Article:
BCT has delivered a £9.7m refurbishment programme to 628 flats and maisonettes in the Byker Wall, including link blocks. A full external fabric overhaul has included the installation of a new roof and photovoltaics on the famous Byker Wall; new windows and doors; improvements to communal stairwells and entrances; a new digital aerial system, removal of 300 tons of asbestos; upgraded door entry and CCTV system and repainting in line with the original colour scheme. Other major investment has been carried out on the district heating system, and seen the conversion of empty buildings blighting the estate into much needed homes for rent and homes for Veterans.
How did such a lauded architectural and social project become such an embodiment of decline and community disintegration? It could be argued that the past failures of the estate were in some part a consequence of its Scandinavian design being unsuited to British living culture but this is being subsequently disproved by the ongoing success of the estate’s rejuvenation. A greater probability for the decline would be a combination of inadequate maintenance of buildings and common parts, created by the council’s inability to provide the capital investment necessary for overhauling systems and the building fabric. The demoralising effect this has on residents, increasing perceptions of disempowerment and neglect, would no doubt have contributed to community decline.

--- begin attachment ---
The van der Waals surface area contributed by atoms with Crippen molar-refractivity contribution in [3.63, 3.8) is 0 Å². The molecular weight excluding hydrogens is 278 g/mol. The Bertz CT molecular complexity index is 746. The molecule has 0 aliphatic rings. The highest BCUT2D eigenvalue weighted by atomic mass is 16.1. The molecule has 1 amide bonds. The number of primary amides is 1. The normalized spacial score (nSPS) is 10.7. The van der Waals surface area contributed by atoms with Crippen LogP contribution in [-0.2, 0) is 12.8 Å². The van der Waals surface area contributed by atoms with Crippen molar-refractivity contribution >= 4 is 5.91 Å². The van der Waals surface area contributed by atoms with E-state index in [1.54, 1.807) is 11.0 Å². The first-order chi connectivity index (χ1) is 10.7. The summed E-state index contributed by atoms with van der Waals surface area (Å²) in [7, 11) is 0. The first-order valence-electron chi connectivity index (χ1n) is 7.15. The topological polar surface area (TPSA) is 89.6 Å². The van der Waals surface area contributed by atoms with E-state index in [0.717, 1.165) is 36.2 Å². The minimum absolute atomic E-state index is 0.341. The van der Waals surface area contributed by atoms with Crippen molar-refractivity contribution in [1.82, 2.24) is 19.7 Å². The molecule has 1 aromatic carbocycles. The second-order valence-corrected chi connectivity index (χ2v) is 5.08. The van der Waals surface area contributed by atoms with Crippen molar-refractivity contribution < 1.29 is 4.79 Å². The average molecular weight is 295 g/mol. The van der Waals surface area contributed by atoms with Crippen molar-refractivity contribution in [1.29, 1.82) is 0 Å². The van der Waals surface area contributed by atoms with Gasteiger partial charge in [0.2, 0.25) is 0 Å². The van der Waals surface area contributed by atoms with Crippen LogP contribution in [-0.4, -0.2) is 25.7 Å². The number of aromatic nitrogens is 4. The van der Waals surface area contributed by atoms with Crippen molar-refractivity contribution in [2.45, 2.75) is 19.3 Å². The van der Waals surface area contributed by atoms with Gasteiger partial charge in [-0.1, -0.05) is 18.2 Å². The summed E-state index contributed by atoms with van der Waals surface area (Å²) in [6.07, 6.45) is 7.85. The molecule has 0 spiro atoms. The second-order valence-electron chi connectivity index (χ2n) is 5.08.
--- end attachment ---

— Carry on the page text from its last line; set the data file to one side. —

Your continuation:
It is easy to see Byker just as a design achievement, but it is the social impact of change that is most important in making it qualify as a great neighbourhood. In Byker the key seems to be the method by which a liberated, empowered form of governance has been initiated and then sustained through the involvement of residents. As well as being members of BCT, residents are involved in monitoring its work and its contractors and are consulted on all the programmes and improvements on the estate. There are excellent communications between the Trust and residents, including a regular tenant-led award-winning newsletter and an easily navigable website. The BCT offices are in the centre of the estate and accessible to all residents.